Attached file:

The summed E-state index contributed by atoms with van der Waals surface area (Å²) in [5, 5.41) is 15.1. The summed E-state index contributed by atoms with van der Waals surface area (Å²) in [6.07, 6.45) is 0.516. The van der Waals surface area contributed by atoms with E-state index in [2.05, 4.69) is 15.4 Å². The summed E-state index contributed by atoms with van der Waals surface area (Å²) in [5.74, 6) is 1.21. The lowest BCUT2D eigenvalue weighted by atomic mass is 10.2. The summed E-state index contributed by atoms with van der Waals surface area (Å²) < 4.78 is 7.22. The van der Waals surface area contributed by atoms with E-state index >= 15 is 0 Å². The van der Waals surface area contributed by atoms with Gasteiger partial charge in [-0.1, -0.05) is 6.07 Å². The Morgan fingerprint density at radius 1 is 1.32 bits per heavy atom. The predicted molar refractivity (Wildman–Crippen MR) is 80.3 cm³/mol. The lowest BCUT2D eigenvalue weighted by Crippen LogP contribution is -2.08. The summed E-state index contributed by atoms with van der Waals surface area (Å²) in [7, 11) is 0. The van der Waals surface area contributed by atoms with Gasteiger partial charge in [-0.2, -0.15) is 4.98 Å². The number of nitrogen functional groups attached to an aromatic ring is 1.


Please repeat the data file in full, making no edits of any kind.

The summed E-state index contributed by atoms with van der Waals surface area (Å²) in [5, 5.41) is 15.1. The summed E-state index contributed by atoms with van der Waals surface area (Å²) in [6.07, 6.45) is 0.516. The van der Waals surface area contributed by atoms with E-state index in [2.05, 4.69) is 15.4 Å². The summed E-state index contributed by atoms with van der Waals surface area (Å²) in [5.74, 6) is 1.21. The lowest BCUT2D eigenvalue weighted by atomic mass is 10.2. The summed E-state index contributed by atoms with van der Waals surface area (Å²) < 4.78 is 7.22. The van der Waals surface area contributed by atoms with E-state index >= 15 is 0 Å². The van der Waals surface area contributed by atoms with Gasteiger partial charge in [-0.1, -0.05) is 6.07 Å². The Morgan fingerprint density at radius 1 is 1.32 bits per heavy atom. The predicted molar refractivity (Wildman–Crippen MR) is 80.3 cm³/mol. The lowest BCUT2D eigenvalue weighted by Crippen LogP contribution is -2.08. The summed E-state index contributed by atoms with van der Waals surface area (Å²) in [7, 11) is 0. The van der Waals surface area contributed by atoms with Gasteiger partial charge in [-0.2, -0.15) is 4.98 Å². The number of nitrogen functional groups attached to an aromatic ring is 1.